It’d be easy to reduce Copperhead to its three core genres: sci-fi, western, and police procedural. That’s an accurate description by some measures, but it’s not even close to being comprehensive. Copperhead is nothing if not layered, simultaneously telling long- and short-term narratives about both the past and present, and often managing to develop several threads in a single scene or panel. There’s familial drama, post-war cultural tension, sharp comedy, and intense violence, all centered on the same lean cast of characters, each of whom has her or his own complicated baggage to contribute.
That’s just in the first five-issue arc, which is all that’s been published so far, and which feels like a lot more material than it is. Not because it’s heavy—on the contrary, it’s extremely light on its feet—but because it manages to be dense without being thick, comfortably fitting a whole lot of mystery, drama, and action into a relatively tight space.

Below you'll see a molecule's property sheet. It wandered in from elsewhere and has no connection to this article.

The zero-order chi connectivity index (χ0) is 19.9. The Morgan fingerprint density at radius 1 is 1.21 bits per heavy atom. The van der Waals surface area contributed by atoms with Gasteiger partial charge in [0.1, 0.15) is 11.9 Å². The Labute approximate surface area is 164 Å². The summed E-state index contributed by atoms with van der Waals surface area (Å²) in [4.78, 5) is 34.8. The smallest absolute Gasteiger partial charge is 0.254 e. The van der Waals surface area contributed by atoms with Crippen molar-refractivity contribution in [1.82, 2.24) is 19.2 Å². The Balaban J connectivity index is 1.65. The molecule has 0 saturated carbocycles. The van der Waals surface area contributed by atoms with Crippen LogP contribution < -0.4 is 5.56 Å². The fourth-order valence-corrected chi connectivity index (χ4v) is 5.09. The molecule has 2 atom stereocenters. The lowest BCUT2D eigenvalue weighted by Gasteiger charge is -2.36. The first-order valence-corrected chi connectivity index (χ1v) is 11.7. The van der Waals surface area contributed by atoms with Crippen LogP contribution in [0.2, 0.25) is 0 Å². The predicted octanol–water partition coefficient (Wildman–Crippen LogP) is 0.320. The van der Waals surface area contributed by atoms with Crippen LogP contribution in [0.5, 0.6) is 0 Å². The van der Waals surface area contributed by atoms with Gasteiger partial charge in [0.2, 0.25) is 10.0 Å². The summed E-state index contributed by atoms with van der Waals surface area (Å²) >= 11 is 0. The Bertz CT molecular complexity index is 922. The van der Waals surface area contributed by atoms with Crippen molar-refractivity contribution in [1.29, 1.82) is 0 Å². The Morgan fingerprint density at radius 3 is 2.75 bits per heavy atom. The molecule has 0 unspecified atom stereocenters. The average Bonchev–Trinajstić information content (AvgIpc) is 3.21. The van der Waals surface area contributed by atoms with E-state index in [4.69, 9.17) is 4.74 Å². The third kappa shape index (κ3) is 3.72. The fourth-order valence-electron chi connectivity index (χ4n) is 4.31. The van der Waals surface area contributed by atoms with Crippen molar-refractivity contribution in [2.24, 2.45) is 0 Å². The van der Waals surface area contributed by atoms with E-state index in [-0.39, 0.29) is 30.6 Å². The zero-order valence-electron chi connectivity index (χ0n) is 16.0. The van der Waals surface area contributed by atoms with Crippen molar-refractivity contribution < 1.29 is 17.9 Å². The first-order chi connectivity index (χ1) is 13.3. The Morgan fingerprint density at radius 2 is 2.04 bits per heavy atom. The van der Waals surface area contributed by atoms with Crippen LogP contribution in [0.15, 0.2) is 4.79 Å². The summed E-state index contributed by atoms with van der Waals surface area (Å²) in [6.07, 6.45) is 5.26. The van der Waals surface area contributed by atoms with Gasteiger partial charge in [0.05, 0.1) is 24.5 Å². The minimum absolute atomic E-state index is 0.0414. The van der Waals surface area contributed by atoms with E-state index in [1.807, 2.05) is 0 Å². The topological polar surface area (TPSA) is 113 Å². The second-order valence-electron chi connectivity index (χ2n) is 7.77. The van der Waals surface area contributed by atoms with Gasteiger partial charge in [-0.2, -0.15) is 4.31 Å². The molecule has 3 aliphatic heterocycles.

The central star of the comic is Clara Bronson, the brand new sheriff of Copperhead, a small and semi-defunct mining town on a dry, empty wasteland of a planet. Bronson comes to Copperhead not because she wants the job but because she needs it, though why, exactly, she is so desperate for employment isn’t explained. We know that something happened in her not-too-distant past that made being the unwanted sheriff of an unwelcoming little town her best (and probably only) option, but the details of what she’s running from aren’t provided yet. All we see in the first arc is how Bronson adjusts to her new life, the present-tense of her attempts to settle into an unfamiliar location and do the job she was hired to do. Mostly she succeeds, but not without plenty of hardship and opposition along the way.